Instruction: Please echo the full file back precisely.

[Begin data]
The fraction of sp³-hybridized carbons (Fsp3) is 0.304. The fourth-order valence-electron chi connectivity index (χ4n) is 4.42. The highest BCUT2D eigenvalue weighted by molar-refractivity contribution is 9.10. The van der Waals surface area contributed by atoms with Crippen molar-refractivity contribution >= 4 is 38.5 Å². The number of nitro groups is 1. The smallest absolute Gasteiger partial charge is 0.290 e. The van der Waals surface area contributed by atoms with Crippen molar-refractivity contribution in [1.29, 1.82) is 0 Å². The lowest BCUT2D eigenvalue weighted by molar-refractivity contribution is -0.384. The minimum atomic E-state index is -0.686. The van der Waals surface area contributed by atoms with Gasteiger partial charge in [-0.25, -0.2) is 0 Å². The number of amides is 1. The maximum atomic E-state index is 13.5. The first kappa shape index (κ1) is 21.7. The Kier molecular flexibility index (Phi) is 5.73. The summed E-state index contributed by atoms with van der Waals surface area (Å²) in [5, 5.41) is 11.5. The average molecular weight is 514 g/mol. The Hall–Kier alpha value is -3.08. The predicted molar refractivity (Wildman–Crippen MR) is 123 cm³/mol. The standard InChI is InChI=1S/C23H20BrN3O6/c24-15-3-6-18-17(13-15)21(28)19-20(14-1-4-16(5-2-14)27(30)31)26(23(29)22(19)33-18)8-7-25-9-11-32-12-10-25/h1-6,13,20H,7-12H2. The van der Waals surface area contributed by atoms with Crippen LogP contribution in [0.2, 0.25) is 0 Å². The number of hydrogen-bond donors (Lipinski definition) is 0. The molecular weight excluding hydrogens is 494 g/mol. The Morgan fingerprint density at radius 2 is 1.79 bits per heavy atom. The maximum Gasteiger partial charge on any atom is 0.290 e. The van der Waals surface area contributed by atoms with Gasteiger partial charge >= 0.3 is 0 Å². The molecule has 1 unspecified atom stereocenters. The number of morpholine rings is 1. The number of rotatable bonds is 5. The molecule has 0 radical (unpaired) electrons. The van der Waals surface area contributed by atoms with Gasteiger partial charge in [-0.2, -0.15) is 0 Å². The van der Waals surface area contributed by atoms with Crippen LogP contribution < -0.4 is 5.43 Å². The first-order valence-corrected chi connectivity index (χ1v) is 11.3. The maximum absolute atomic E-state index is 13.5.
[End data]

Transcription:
The fraction of sp³-hybridized carbons (Fsp3) is 0.304. The fourth-order valence-electron chi connectivity index (χ4n) is 4.42. The highest BCUT2D eigenvalue weighted by molar-refractivity contribution is 9.10. The van der Waals surface area contributed by atoms with Crippen molar-refractivity contribution >= 4 is 38.5 Å². The number of nitro groups is 1. The smallest absolute Gasteiger partial charge is 0.290 e. The van der Waals surface area contributed by atoms with Crippen molar-refractivity contribution in [1.29, 1.82) is 0 Å². The lowest BCUT2D eigenvalue weighted by molar-refractivity contribution is -0.384. The minimum atomic E-state index is -0.686. The van der Waals surface area contributed by atoms with Gasteiger partial charge in [-0.25, -0.2) is 0 Å². The number of amides is 1. The maximum atomic E-state index is 13.5. The first kappa shape index (κ1) is 21.7. The Kier molecular flexibility index (Phi) is 5.73. The summed E-state index contributed by atoms with van der Waals surface area (Å²) in [5, 5.41) is 11.5. The average molecular weight is 514 g/mol. The Hall–Kier alpha value is -3.08. The predicted molar refractivity (Wildman–Crippen MR) is 123 cm³/mol. The standard InChI is InChI=1S/C23H20BrN3O6/c24-15-3-6-18-17(13-15)21(28)19-20(14-1-4-16(5-2-14)27(30)31)26(23(29)22(19)33-18)8-7-25-9-11-32-12-10-25/h1-6,13,20H,7-12H2. The van der Waals surface area contributed by atoms with Crippen LogP contribution in [0.2, 0.25) is 0 Å². The number of hydrogen-bond donors (Lipinski definition) is 0. The molecular weight excluding hydrogens is 494 g/mol. The Morgan fingerprint density at radius 2 is 1.79 bits per heavy atom. The maximum Gasteiger partial charge on any atom is 0.290 e. The van der Waals surface area contributed by atoms with Gasteiger partial charge >= 0.3 is 0 Å². The molecule has 1 unspecified atom stereocenters. The number of morpholine rings is 1. The number of rotatable bonds is 5. The molecule has 0 radical (unpaired) electrons. The van der Waals surface area contributed by atoms with Gasteiger partial charge in [-0.2, -0.15) is 0 Å². The van der Waals surface area contributed by atoms with Crippen LogP contribution < -0.4 is 5.43 Å². The first-order valence-corrected chi connectivity index (χ1v) is 11.3. The maximum absolute atomic E-state index is 13.5.